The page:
Miami-Dade Schools Superintendent Alberto Carvalho is raising concerns that the hundreds of migrant children possibly being held at the temporary shelter in Homestead are not going to school right now.
Carvalho said he wrote a scathing letter to Homeland Security Secretary Kirstjen Nielsen Tuesday for a number of reasons, from moral outrage to practical concerns about educating the kids who end up in Miami-Dade.
"I think we're dealing with an issue of morality in addition to a legal issue," Carvalho told NBC 6 Wednesday.
Miami-Dade Schools has the responsibility, argues Carvalho, to educate any of these school-age children who are being held in the Homestead federal shelter. He points out that two years ago, when there was an influx of kids from Central America, the Obama administration notified Miami-Dade Schools and arrangements were made to give those kids educational services. He says nothing like that has happened this time.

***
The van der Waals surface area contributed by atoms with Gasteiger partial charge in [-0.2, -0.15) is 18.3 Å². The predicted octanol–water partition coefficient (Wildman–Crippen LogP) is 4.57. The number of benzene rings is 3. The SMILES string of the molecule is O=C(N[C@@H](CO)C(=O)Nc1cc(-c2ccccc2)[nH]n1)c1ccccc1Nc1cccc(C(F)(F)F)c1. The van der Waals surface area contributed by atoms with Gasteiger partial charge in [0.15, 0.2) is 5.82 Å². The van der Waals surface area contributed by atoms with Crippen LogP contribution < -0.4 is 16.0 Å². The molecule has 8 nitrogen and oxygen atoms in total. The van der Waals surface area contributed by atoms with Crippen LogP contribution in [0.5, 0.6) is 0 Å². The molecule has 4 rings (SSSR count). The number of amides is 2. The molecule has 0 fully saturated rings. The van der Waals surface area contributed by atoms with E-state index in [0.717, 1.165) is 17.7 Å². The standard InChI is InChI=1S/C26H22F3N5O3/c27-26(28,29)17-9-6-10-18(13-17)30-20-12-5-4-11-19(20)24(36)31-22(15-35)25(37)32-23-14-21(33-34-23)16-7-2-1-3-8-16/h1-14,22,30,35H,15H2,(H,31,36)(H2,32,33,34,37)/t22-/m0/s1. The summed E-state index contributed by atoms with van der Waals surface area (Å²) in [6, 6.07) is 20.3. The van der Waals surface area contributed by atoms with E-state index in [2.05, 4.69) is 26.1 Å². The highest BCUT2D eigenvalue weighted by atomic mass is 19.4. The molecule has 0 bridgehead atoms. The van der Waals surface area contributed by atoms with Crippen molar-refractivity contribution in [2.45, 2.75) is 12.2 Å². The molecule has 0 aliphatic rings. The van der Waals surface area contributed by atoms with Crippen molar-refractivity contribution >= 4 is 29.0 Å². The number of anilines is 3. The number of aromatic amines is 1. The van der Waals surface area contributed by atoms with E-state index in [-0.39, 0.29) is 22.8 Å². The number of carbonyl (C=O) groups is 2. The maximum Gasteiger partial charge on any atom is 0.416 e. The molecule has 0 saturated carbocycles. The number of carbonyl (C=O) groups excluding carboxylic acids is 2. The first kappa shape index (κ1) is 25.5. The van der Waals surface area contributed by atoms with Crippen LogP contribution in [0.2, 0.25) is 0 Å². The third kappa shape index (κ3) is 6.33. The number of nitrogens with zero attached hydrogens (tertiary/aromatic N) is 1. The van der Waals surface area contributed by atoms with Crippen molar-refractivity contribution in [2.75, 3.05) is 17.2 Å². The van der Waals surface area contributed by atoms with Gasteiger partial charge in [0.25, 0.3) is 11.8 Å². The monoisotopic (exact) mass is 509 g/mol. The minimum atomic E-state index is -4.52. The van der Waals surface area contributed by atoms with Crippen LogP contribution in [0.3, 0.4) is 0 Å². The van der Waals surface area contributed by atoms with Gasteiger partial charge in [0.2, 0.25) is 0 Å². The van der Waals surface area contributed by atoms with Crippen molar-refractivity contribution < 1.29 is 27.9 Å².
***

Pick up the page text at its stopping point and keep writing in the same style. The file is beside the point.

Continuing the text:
Carvalho also says the enforcement of immigration laws isn’t the problem, it’s the forced separation of children at the border which is fueling the outrage, which he says falls squarely on President Trump’s shoulders.
"The president has the power with his pen and his voice right from the White House, devoid of legislation, to terminate this emotional, psychological abuse of children and eliminate the separation of parents from children, the president has the unique power to do that," Carvalho said. "I don't see it as a legislative issue, I see the legislative issue quite frankly as a mechanism to obtain concessions specific to other provisions of immigration law or border security. Children should not be pawns in that game."
Carvalho says the Trump administration is using the crisis to extract concessions from Democrats on an immigration policy agreement which would include billions of dollars to build a border wall. Democrats have replied that they won’t budge on that issue because Trump repeatedly has said Mexico would pay for the wall.